One of the easiest ways to detect a copper deficiency is by checking in with your energy levels. Unfortunately, fatigue is a pretty general symptom, so this one is easy to overlook. Research shows that copper is needed to help you maintain healthy energy levels because it assists with ATP production. So when you’re not getting enough copper, it’s easy to feel tired all the time.
3. Growth and Development Problems
Growth and development problems are more likely to show up in children who have growing minds and bodies. While copper deficiencies are more common in parts of the world that are not as developed, it’s a good idea to have your child checked for a copper deficiency if you suspect that he or she is not growing properly. This is because copper is needed to help transport oxygen throughout the body via red blood cells. So when your copper levels are weak, it can result in your cells, organs, and tissues not getting enough oxygen, which results in a delay in growth and low weight and height. Copper deficiencies can also slow down metabolic activity, which is problematic for children.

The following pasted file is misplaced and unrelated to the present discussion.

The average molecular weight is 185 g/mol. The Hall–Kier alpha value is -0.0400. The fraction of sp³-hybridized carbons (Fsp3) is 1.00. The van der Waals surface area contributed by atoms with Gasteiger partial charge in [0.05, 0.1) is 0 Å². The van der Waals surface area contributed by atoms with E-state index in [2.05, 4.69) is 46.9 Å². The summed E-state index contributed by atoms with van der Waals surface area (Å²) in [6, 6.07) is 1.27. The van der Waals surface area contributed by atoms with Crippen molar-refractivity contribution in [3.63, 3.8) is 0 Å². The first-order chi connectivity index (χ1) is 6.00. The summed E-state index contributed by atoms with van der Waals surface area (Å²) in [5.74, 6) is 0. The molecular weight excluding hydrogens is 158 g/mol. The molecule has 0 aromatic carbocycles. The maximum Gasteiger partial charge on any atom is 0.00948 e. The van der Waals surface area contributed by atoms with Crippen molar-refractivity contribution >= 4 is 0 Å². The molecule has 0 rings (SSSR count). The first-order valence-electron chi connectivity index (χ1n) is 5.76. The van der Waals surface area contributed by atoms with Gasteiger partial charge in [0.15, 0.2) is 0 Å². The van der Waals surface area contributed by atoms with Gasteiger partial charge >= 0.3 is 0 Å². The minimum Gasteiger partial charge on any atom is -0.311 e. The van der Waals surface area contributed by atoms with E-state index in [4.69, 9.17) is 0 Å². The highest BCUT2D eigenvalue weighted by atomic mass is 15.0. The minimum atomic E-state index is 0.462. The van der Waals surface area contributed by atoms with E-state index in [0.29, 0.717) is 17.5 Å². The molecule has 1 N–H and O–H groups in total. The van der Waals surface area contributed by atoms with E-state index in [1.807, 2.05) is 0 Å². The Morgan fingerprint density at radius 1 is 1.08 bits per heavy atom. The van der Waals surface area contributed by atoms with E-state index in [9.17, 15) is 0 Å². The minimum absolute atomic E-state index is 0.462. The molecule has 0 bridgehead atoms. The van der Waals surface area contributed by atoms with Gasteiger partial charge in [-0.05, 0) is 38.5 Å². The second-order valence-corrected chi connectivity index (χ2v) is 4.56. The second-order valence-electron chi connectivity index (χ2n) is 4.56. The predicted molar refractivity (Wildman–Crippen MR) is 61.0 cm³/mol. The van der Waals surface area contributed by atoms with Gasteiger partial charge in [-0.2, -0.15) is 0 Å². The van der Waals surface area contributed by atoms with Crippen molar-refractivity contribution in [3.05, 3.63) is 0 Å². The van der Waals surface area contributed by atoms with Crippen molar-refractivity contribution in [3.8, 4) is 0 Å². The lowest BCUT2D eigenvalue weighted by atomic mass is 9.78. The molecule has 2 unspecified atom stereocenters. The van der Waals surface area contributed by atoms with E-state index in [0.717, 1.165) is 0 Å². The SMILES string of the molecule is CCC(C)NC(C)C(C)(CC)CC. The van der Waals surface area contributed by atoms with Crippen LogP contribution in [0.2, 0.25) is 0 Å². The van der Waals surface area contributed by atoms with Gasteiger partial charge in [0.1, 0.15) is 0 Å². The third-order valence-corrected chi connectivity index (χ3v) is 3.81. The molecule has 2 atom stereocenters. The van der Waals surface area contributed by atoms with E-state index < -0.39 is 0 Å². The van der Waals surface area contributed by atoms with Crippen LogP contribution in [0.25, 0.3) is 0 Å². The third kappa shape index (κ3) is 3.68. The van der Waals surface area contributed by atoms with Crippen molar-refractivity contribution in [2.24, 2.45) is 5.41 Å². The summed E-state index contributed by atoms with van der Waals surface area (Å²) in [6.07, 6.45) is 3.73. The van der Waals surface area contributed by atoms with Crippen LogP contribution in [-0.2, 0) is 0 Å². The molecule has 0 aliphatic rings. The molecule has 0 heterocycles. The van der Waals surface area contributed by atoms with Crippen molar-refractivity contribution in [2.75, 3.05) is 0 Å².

4. A Slow Metabolism
If you’re having a hard time keeping the weight off despite a seemingly healthy diet and exercise program, then it could be due to a lack of copper. This is because copper plays a role in as many as 50 different enzyme reactions within the body, including your metabolism. As mentioned above, copper is needed to help synthesize ATP, which is your body’s source of energy. When you don’t have enough ATP, it can result in low energy and a slow metabolism that makes it hard to keep weight off.
5. Hormone Imbalances
Copper works with other minerals such as potassium, calcium, and zinc to support proper thyroid function. When you don’t get enough copper, it can throw your thyroid activity out of whack, which results in either hyperthyroidism or hypothyroidism. Most people tend to suffer from hypothyroidism, which occurs when your body doesn’t make enough hormones. Research shows that trace minerals must work together to balance each other. When one of these trace minerals is off, it’s easy to cause hormonal changes. As a result, you might experience fatigue, weight gain, and heavier periods than usual. Other symptoms may include sleeping problems, a change in body temperature or appetite, and skin problems.